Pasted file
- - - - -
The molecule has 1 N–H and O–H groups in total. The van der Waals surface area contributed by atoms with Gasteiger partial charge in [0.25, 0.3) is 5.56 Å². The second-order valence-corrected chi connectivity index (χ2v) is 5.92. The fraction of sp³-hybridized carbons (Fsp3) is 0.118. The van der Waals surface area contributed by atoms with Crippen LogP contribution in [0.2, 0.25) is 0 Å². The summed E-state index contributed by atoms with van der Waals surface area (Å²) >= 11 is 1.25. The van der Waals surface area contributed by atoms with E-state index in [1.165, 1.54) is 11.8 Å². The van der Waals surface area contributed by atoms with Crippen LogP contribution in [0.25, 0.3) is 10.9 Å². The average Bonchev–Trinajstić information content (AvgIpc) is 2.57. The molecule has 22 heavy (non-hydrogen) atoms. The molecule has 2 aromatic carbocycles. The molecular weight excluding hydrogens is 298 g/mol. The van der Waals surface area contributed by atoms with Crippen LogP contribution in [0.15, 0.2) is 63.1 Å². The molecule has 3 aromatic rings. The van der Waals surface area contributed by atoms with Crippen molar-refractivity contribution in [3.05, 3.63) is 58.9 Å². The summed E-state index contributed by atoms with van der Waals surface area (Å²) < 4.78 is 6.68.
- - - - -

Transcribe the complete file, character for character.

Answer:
The molecule has 1 N–H and O–H groups in total. The van der Waals surface area contributed by atoms with Gasteiger partial charge in [0.25, 0.3) is 5.56 Å². The second-order valence-corrected chi connectivity index (χ2v) is 5.92. The fraction of sp³-hybridized carbons (Fsp3) is 0.118. The van der Waals surface area contributed by atoms with Crippen LogP contribution in [0.2, 0.25) is 0 Å². The summed E-state index contributed by atoms with van der Waals surface area (Å²) >= 11 is 1.25. The van der Waals surface area contributed by atoms with E-state index in [1.165, 1.54) is 11.8 Å². The van der Waals surface area contributed by atoms with Crippen LogP contribution in [0.25, 0.3) is 10.9 Å². The average Bonchev–Trinajstić information content (AvgIpc) is 2.57. The molecule has 22 heavy (non-hydrogen) atoms. The molecule has 2 aromatic carbocycles. The molecular weight excluding hydrogens is 298 g/mol. The van der Waals surface area contributed by atoms with Crippen LogP contribution in [0.15, 0.2) is 63.1 Å². The molecule has 3 aromatic rings. The van der Waals surface area contributed by atoms with Crippen molar-refractivity contribution in [3.05, 3.63) is 58.9 Å². The summed E-state index contributed by atoms with van der Waals surface area (Å²) < 4.78 is 6.68.